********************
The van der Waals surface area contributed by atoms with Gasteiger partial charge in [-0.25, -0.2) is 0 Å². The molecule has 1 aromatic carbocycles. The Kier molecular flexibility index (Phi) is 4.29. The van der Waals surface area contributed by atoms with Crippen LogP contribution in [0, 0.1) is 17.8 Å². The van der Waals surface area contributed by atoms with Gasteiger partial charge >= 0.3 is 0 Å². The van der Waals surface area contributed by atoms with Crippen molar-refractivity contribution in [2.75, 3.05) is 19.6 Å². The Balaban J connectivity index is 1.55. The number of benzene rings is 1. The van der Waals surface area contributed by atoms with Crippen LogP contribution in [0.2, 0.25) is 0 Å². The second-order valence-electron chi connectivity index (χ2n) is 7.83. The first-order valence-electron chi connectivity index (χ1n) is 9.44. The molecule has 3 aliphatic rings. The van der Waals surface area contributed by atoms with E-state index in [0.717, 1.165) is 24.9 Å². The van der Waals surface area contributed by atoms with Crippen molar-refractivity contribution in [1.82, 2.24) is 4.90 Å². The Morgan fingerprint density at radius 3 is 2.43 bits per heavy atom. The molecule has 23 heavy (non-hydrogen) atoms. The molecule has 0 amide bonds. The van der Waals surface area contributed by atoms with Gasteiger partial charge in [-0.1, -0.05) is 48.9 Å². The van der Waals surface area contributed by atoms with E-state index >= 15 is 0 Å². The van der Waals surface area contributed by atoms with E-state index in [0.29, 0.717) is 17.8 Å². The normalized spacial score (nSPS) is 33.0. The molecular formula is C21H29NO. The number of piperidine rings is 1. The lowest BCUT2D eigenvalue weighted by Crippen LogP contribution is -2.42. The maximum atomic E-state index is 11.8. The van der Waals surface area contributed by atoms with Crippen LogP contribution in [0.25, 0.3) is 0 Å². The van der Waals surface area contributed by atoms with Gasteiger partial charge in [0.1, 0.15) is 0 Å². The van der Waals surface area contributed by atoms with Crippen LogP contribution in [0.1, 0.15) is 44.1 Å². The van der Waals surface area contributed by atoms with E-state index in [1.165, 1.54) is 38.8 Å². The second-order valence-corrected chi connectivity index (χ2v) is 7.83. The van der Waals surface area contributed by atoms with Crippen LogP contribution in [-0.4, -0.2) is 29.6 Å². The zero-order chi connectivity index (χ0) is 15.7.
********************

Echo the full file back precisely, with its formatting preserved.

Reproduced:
The van der Waals surface area contributed by atoms with Gasteiger partial charge in [-0.25, -0.2) is 0 Å². The molecule has 1 aromatic carbocycles. The Kier molecular flexibility index (Phi) is 4.29. The van der Waals surface area contributed by atoms with Crippen LogP contribution in [0, 0.1) is 17.8 Å². The van der Waals surface area contributed by atoms with Gasteiger partial charge >= 0.3 is 0 Å². The van der Waals surface area contributed by atoms with Crippen molar-refractivity contribution in [2.75, 3.05) is 19.6 Å². The Balaban J connectivity index is 1.55. The number of benzene rings is 1. The van der Waals surface area contributed by atoms with Crippen LogP contribution in [0.2, 0.25) is 0 Å². The second-order valence-electron chi connectivity index (χ2n) is 7.83. The first-order valence-electron chi connectivity index (χ1n) is 9.44. The molecule has 3 aliphatic rings. The van der Waals surface area contributed by atoms with E-state index in [0.717, 1.165) is 24.9 Å². The van der Waals surface area contributed by atoms with Crippen molar-refractivity contribution in [1.82, 2.24) is 4.90 Å². The Morgan fingerprint density at radius 3 is 2.43 bits per heavy atom. The molecule has 23 heavy (non-hydrogen) atoms. The molecule has 0 amide bonds. The van der Waals surface area contributed by atoms with Gasteiger partial charge in [-0.1, -0.05) is 48.9 Å². The van der Waals surface area contributed by atoms with E-state index >= 15 is 0 Å². The van der Waals surface area contributed by atoms with E-state index in [0.29, 0.717) is 17.8 Å². The normalized spacial score (nSPS) is 33.0. The molecular formula is C21H29NO. The number of piperidine rings is 1. The lowest BCUT2D eigenvalue weighted by Crippen LogP contribution is -2.42. The maximum atomic E-state index is 11.8. The van der Waals surface area contributed by atoms with Crippen LogP contribution in [0.25, 0.3) is 0 Å². The van der Waals surface area contributed by atoms with Gasteiger partial charge in [0.1, 0.15) is 0 Å². The van der Waals surface area contributed by atoms with Crippen LogP contribution in [0.1, 0.15) is 44.1 Å². The van der Waals surface area contributed by atoms with E-state index in [1.165, 1.54) is 38.8 Å². The second-order valence-corrected chi connectivity index (χ2v) is 7.83. The van der Waals surface area contributed by atoms with Crippen LogP contribution in [-0.4, -0.2) is 29.6 Å². The zero-order chi connectivity index (χ0) is 15.7.